Introduction: Have you been in a crowd which is standing to praise a
person? What if you did not agree that special praise was due? Did
you stand anyway? Have you been in church when they asked those to
stand who wanted to make a new commitment to God, and you were fine
with your current commitment? If you stood because of peer pressure,
or a concern about how you might look, imagine if your life depended
upon standing up? For most people, sin comes to them in small
decisions. It is not, as we study this week, one big, clear decision
that determines life or death. Let’s jump back into our story of
Daniel and his friends!

  1. The Image

    1. Read Daniel 3:1. This image is about the same height as
      the Statue of Liberty in the harbor of New York City. What
      do you think inspired King Nebuchadnezzar to build this
      ten-story artwork? (It is the result of the dream we
      studied last week.)

      1. Has Nebuchadnezzar taken some artistic license with
        his dream? (Read Daniel 2:37-38. In the dream, only
        the head was made of gold. The head represented
        Nebuchadnezzar and his kingdom. But, now the whole
        statue seems to represent him. No doubt the face was
        made to look like Nebuchadnezzar.)

        1. Aside from pride and arrogance, why would
          Nebuchadnezzar make this alteration? It would
          cost a lot less to be faithful to the dream!
          (To be faithful to the dream would broadcast to
          the world that Nebuchadnezzar’s empire was
          temporary and his glory fleeting.)

    2. Read Daniel 3:2-3. Is this the “hot ticket” in town? Is
      this the dedication to which you would want to be invited
      to show that you are important? (If you were part of the
      power structure of the nation, if you are “somebody,” then
      you want to be invited!)

  2. The Challenge

    1. Read Daniel 3:4-6. Now do you want to be invited?

      1. Read Daniel 2:46-47. How could Nebuchanezzar have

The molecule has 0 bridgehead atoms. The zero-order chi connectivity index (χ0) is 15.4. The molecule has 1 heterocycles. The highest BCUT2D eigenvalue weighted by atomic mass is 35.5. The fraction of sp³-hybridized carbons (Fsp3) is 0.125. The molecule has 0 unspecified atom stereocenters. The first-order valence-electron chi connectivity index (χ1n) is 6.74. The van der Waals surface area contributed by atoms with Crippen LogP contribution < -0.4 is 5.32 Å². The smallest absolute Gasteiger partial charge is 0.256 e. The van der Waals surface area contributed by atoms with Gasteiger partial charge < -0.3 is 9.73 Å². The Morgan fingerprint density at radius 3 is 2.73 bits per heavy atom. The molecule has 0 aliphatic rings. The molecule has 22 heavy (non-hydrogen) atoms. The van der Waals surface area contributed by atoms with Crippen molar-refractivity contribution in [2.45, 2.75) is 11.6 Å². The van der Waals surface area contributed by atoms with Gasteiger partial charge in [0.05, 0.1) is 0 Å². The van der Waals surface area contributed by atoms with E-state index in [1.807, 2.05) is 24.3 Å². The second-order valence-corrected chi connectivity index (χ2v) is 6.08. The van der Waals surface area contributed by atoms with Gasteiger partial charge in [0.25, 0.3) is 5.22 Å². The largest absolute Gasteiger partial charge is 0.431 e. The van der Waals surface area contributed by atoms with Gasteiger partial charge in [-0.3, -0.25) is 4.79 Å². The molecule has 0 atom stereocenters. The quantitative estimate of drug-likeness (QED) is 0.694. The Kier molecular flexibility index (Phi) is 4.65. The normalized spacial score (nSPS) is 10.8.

gotten so off track?

        1. Do you think the other wise men might have had
          something to do with this? Is this a way to
          get back at Daniel? (If so, apparently they
          have forgotten that he saved their lives.
          However, he is now their boss. See Daniel

      2. What does the death threat in Daniel 3:6 tell us
        about the nobility’s view of Nebuchadnezzar?
        (Something must be wrong if he has to threaten them
        with immediate death. Perhaps they are loyal to their
        gods. Perhaps the wise men are still angry about
        their near-death experience that this statue

      3. We are going to see later ( Daniel 3:12) that Daniel
        is not present. How could this be? Isn’t he the most
        obvious person (other than Nebuchadnezzar) to be
        present? (We will discuss this in more detail later,
        but Daniel’s absence seems very unusual. Keep in
        mind that one commentator suggested this event is
        about 18 years after the dream.)

    2. Read Daniel 3:7. Was there any problem among the people,
      according to this text, with worshiping the image? (No.)

    3. Read Daniel 3:8-12. Why do you think these astrologers
      came forward to report Daniel’s three friends? (One key
      may be in the language “whom you have set over the affairs
      of the province.” They are jealous about their position.
      Imagine the indignity of captured slaves being promoted
      over you! Perhaps the astrologers are anxious to preserve
      the dignity of their gods.)

      1. I asked earlier about Daniel. Do you think these
        friends were with the crowd when the command came to
        worship the statue? (I do not. Otherwise, it would
        have been instantly known that they refused. Somehow
        Daniel and his friends managed to avoid being in the
        crowd when the command came.)

      2. Why did the astrologers not mention Daniel? (We don’t